Theaster Gates: 'Tis So Sweet Or I Need Sugar Lawd
April 25, 2013 6:30pm in the Museum’s Steiner Auditorium
Artist, activist, and urban-planner Theaster Gates will perform with The Black Monks of Mississippi, an ensemble of musicians who employ a variety of musical traditions, which range from spirituals, blues, gospel and Buddhist and Zen chants. The performance will connect with the 1963 bombing of the Sixteenth Street Baptist Church using as inspiration media coverage of the incident, as well as archival materials of the Birmingham Civil Rights Movement.
For 'Tis So Sweet or I Need Sugar Lawd, Gates will imagine a set of musical encounters that examine the relationship between human desire, public ecstasy and artistic practice. With musical support from the Black Monks of Mississippi, Gates will share new stories from the north, old stories from the east, and nearly audible fragments from the eternal. This body of work will be recorded live and will be the basis for Gates' most recent performative endeavor "Songs From the Storefront.”
Seats are available on a first-come, first-serve basis!
Etched in Collective History
August 18–November 17, 2013 // Jemison Galleries
Etched in Collective History presents artists who interrogate, depict, and memorialize the Civil Rights Movement. The Movement inspired a number of artists to participate physically, in marches and sit-ins, as well as creatively, through the act of making art. This exhibition acknowledges these artists, the generations that came after, and most importantly the four young girls— Addie Mae Collins, Denise McNair, Carole Robertson, and Cynthia Wesley—who died in the Sixteenth Street Baptist Church bombing.
The bombing will be situated in relation to the 1950s and 1960s, taking into consideration the events that occurred before and after the tragedy. Additionally, the exhibit will reflect a multi-generational response to both the Civil Rights Movement and the bombing itself. This framework presents a number of voices: multiple viewpoints are needed to understand the impact of racial intolerance and racism against African Americans in this period. These various voices will include male and female artists, as well as local and national artists. With this approach, the audience will learn that there are a number of ways of understanding this period, from a heterogeneous group, thus challenging singular interpretations of history and African Americans.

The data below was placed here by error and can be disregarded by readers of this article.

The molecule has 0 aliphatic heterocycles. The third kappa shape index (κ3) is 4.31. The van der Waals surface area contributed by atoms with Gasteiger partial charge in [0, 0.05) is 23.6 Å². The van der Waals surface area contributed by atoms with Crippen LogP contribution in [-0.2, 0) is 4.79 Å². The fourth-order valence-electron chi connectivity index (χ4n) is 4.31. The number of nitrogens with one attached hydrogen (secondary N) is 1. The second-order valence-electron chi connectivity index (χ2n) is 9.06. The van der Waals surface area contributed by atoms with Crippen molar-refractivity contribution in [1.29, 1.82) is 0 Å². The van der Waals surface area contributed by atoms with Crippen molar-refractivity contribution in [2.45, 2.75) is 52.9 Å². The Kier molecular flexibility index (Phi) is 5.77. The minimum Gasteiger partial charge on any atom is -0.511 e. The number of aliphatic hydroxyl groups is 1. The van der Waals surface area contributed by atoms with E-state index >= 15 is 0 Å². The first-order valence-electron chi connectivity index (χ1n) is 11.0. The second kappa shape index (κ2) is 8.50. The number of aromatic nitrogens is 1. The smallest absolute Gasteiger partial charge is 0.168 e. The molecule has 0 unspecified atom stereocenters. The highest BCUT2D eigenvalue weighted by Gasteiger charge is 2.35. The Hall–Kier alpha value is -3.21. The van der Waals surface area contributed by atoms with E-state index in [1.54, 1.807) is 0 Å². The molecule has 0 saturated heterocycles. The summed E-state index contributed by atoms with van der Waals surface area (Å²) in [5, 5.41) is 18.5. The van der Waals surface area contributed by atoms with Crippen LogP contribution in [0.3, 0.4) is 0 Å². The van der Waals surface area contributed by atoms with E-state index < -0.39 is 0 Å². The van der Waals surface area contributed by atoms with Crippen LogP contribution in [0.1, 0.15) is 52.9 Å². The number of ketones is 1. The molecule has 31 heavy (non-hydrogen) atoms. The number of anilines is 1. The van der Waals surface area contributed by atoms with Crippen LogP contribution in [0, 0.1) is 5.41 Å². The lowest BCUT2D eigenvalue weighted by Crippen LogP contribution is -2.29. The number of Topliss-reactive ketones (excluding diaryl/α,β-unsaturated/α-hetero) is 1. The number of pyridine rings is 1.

Etched in Collective History is presented by Regions Bank; additional support provided by Walter Energy.
Dawoud Bey: The Birmingham Project
September 8 – December 2, 2013
Acclaimed portrait photographer Dawoud Bey presents an exhibition that symbolically commemorates the four young girls whose lives were senselessly lost on September 15, 1963, in the bombing of the Sixteenth Street Baptist Church, as well as the two Birmingham boys who lost their lives in the resulting violence that day, Virgil Ware and Johnny Robinson.
To create the portraits, Bey will photograph girls, women, boys and men who presently live in Birmingham. These girls and boys will be the same ages (11, 13, 14, and 16) as the children who lost their lives that day in 1963, and the women and men will be the ages of those boys and girls if they were still alive today. Without specifically referencing these incidents, the project serves as both a memorial to lives lost, and as a message of hope and promise for the future.
The Birmingham Project is presented by PNC Bank; the catalogue is sponsored by EBSCO Media.
Question Bridge: Black Males
Hank Willis Thomas, Chris Johnson, Bayete Ross Smith, Kamal Sinclair // October 6 – December 29, 2013
Question Bridge is a trans-media art project that counters established notions of Black masculinity in the United States. The project presents more than three hours of videotaped interviews with several dozen Black men, who are seen on multiple video screens. As a multi-generational and cross-national project, Question Bridge addresses pressing issues that Black men face in the United States. Men from Birmingham are included in this dialogue that encompasses issues of race, class, sexuality, and economic status, asking questions that are political, humorous, painful, and poignant. Visitors are invited to experience an intimate exchange between subjects of the project. The installation creates a platform for participants to represent and redefine Black male identity in America.
Thank You To Our Sponsors
Art Speaks: 50 Years Forward is sponsored by Alabama Power Company, Protective Life Foundation, the City of Birmingham Mayor’s Office, and Vulcan Materials Company. Additional support for individual exhibitions is provided by Regions Bank and Walter Energy (Etched in Collective History), PNC Bank (The Birmingham Project), and EBSCO Media.